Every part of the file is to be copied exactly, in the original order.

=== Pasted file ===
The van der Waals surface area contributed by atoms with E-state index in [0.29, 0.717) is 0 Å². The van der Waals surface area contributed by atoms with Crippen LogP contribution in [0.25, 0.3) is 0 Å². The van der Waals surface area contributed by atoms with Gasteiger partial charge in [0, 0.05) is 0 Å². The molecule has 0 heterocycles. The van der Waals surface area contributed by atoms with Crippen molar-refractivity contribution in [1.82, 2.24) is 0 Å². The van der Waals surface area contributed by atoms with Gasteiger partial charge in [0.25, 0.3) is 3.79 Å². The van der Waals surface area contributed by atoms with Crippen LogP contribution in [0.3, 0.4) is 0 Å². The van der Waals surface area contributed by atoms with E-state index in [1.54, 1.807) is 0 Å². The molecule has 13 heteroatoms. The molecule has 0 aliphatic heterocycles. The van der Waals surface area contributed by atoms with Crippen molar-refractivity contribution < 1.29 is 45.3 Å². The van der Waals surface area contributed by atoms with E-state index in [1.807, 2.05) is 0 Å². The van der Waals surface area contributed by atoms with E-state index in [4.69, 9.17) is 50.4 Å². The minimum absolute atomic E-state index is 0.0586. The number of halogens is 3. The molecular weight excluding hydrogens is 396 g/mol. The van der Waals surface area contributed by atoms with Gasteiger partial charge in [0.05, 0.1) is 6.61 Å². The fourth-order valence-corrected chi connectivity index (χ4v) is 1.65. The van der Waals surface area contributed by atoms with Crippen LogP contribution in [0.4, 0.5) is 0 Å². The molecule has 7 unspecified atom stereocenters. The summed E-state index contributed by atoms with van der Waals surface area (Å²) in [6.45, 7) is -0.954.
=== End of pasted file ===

The van der Waals surface area contributed by atoms with E-state index in [0.29, 0.717) is 0 Å². The van der Waals surface area contributed by atoms with Crippen LogP contribution in [0.25, 0.3) is 0 Å². The van der Waals surface area contributed by atoms with Gasteiger partial charge in [0, 0.05) is 0 Å². The molecule has 0 heterocycles. The van der Waals surface area contributed by atoms with Crippen molar-refractivity contribution in [1.82, 2.24) is 0 Å². The van der Waals surface area contributed by atoms with Gasteiger partial charge in [0.25, 0.3) is 3.79 Å². The van der Waals surface area contributed by atoms with Crippen LogP contribution in [0.3, 0.4) is 0 Å². The van der Waals surface area contributed by atoms with E-state index in [1.54, 1.807) is 0 Å². The molecule has 13 heteroatoms. The molecule has 0 aliphatic heterocycles. The van der Waals surface area contributed by atoms with Crippen molar-refractivity contribution < 1.29 is 45.3 Å². The van der Waals surface area contributed by atoms with E-state index in [1.807, 2.05) is 0 Å². The van der Waals surface area contributed by atoms with E-state index in [4.69, 9.17) is 50.4 Å². The minimum absolute atomic E-state index is 0.0586. The number of halogens is 3. The molecular weight excluding hydrogens is 396 g/mol. The van der Waals surface area contributed by atoms with Gasteiger partial charge in [0.05, 0.1) is 6.61 Å². The fourth-order valence-corrected chi connectivity index (χ4v) is 1.65. The van der Waals surface area contributed by atoms with Crippen LogP contribution in [0.4, 0.5) is 0 Å². The molecule has 7 unspecified atom stereocenters. The summed E-state index contributed by atoms with van der Waals surface area (Å²) in [6.45, 7) is -0.954.